One thing that used to stop me from making cookies on a whim was the need to soften the butter. You too? Well I’m here to tell you that you can break all the rules and make these cookies ASAP. Just take the cold butter straight from the fridge, cut it into chunks, put it in your electric mixer and mix it on medium speed for a minute or two before adding the sugar in step one below. I started doing this a few years ago with chocolate chip cookies and ever since then, I’ve noticed that I never have a problem with the cookies spreading too thin while cooking, and instead they hold their shape really well.

White Chocolate Macadamia Nut Cookies

White Chocolate Macadamia Nut Cookies


  • 1 cup butter (soft or not!)
  • 1/2 cup packed brown sugar
  • 1/2 cup white sugar
  • 2 eggs
  • 1 tsp vanilla extract
  • 2 1/2 cups flour
  • 1 tsp baking soda
  • 1/2 tsp salt
  • 1 cup coarsely chopped macadamia nuts
  • 1 cup white chocolate chips


  1. Preheat oven to 350F.
  2. Cream together the butter and sugar. Beat in the eggs one at a time and then add the vanilla extract.
  3. In a separate bowl, combine the flour, baking soda, salt. Add this mixture to the butter mixture and stir slowly to combine.
  4. Stir in the macadamia nuts and white chocolate.
  5. Drop tablespoon sized portions onto a cookie sheet and bake for 10 minutes. Remove the cookies from the sheet and place on a cool rack as soon as they come out of the oven.


The recipe above is a modified version of this recipe. The two main changes I made were to use less sugar and changing the extract recommendation. I reduced the sugar from the original recipe by 1/4 cup, and I think it’s still plenty sweet. The other change I made isn’t necessarily for the better. The original recipe called for 1/2 tsp vanilla extract and 1/2 tsp almond. I would have loved to used the almond, but didn’t have any on hand. If you do have it, I would recommend using it!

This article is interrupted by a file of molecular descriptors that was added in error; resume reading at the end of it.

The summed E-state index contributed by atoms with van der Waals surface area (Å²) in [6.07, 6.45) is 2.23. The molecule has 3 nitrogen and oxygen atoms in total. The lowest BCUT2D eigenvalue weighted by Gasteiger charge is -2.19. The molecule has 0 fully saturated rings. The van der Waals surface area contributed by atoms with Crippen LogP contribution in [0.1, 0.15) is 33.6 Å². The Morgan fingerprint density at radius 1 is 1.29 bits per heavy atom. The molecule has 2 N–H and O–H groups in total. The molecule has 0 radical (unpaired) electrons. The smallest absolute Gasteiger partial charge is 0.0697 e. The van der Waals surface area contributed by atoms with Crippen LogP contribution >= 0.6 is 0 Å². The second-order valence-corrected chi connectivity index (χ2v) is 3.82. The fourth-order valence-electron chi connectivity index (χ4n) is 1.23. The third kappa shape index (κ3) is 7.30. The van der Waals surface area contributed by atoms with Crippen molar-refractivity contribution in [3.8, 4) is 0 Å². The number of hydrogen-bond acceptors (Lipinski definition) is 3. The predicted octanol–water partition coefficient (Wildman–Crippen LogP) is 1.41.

I think these are perfectly delicious, and the pile is dwindling faster than we would like to admit! The cookies are a touch cakey, which I wouldn’t mind changing, but their flavor doesn’t suffer from the fluffier texture. I think the way to remedy this would be to use less flour, I might try just 2 cups next time. If you experiment, please let us know!  

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How To: Take a Newborn Portrait


Hey baby mommas and poppas! From time to time I like to share photography tips and bits. Today I’ll show you a simple setup for a newborn photography session.  If you have a DSLR, this tutorial is especially for you!  If you’re working with an iPhone or point and shoot camera, these tips will totally help you out too, but there’s going to be some information that you don’t need so just skim through all that junk.  Like I said, this is a simple setup.  Nothing crazy goin’ on here.  I think it’s best to master the basics first and that’s what we’ll be focusing on in this post.


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Two Bits

We want to break down these internet barriers and invite you into our lives and we’re hoping you’ll do the same.  You are welcome to share a bit of your week or day in the comments, or if they’re better represented by a photo, tag us on instagram @liveseasoned.

Katie here :


Our week has been pretty lazy with just a touch of cabin fever. We’ve been overwhelmed by the cloudy and rainy days here (and the forecast for another week of rain ahead, ugg). While we would love spend more time outside than in, we’ve been looking for creative ways to spend our time inside; we’ve painted, played with blocks, and trains, but there’s only so many times you can do those things before even little A starts to go crazy. We still got outside, we just ended up cold and wet! As a result, we had plenty of time to watch the bird feeders this week. As you might have seen on Instagram, we had a flock of evening grosbeaks visit and we had a broad tailed hummingbird fighting with our black chinned hummer fighting for a place at the feeder. So that’s our wet week, how was yours?

Sarah here: